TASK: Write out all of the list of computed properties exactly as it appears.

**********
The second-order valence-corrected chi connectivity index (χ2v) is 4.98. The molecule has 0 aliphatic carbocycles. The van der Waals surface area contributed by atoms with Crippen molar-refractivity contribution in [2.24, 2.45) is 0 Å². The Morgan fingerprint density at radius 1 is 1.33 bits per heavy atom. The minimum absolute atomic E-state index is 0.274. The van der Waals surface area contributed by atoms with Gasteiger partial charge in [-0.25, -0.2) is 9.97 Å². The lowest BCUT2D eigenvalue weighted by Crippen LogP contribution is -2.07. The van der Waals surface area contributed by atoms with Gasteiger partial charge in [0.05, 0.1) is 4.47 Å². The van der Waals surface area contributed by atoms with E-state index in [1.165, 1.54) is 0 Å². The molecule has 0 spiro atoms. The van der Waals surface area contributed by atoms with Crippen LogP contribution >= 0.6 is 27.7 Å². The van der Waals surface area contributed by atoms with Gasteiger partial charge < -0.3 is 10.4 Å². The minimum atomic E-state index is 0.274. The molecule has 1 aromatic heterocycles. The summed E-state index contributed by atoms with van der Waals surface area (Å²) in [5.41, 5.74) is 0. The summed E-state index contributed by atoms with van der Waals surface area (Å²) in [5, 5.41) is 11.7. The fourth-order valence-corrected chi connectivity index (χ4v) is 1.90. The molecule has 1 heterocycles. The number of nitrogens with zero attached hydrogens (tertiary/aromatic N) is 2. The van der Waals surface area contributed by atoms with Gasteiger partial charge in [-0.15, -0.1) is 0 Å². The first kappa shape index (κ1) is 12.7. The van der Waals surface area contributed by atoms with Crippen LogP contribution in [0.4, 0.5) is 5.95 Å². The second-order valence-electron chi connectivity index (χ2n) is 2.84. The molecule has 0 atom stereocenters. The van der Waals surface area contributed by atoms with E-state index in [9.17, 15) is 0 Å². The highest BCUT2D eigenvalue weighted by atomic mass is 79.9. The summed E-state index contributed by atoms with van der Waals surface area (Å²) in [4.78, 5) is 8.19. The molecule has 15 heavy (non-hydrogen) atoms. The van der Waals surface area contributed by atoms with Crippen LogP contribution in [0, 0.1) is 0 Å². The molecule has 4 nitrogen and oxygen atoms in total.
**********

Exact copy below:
The second-order valence-corrected chi connectivity index (χ2v) is 4.98. The molecule has 0 aliphatic carbocycles. The van der Waals surface area contributed by atoms with Crippen molar-refractivity contribution in [2.24, 2.45) is 0 Å². The Morgan fingerprint density at radius 1 is 1.33 bits per heavy atom. The minimum absolute atomic E-state index is 0.274. The van der Waals surface area contributed by atoms with Gasteiger partial charge in [-0.25, -0.2) is 9.97 Å². The lowest BCUT2D eigenvalue weighted by Crippen LogP contribution is -2.07. The van der Waals surface area contributed by atoms with Gasteiger partial charge in [0.05, 0.1) is 4.47 Å². The van der Waals surface area contributed by atoms with E-state index in [1.165, 1.54) is 0 Å². The molecule has 0 spiro atoms. The van der Waals surface area contributed by atoms with Crippen LogP contribution >= 0.6 is 27.7 Å². The van der Waals surface area contributed by atoms with Gasteiger partial charge < -0.3 is 10.4 Å². The minimum atomic E-state index is 0.274. The molecule has 1 aromatic heterocycles. The summed E-state index contributed by atoms with van der Waals surface area (Å²) in [5.41, 5.74) is 0. The summed E-state index contributed by atoms with van der Waals surface area (Å²) in [5, 5.41) is 11.7. The fourth-order valence-corrected chi connectivity index (χ4v) is 1.90. The molecule has 1 heterocycles. The number of nitrogens with zero attached hydrogens (tertiary/aromatic N) is 2. The van der Waals surface area contributed by atoms with Gasteiger partial charge in [-0.15, -0.1) is 0 Å². The first kappa shape index (κ1) is 12.7. The van der Waals surface area contributed by atoms with Crippen LogP contribution in [0.4, 0.5) is 5.95 Å². The second-order valence-electron chi connectivity index (χ2n) is 2.84. The molecule has 0 atom stereocenters. The van der Waals surface area contributed by atoms with E-state index in [9.17, 15) is 0 Å². The highest BCUT2D eigenvalue weighted by atomic mass is 79.9. The summed E-state index contributed by atoms with van der Waals surface area (Å²) in [4.78, 5) is 8.19. The molecule has 15 heavy (non-hydrogen) atoms. The van der Waals surface area contributed by atoms with Crippen LogP contribution in [0, 0.1) is 0 Å². The molecule has 4 nitrogen and oxygen atoms in total.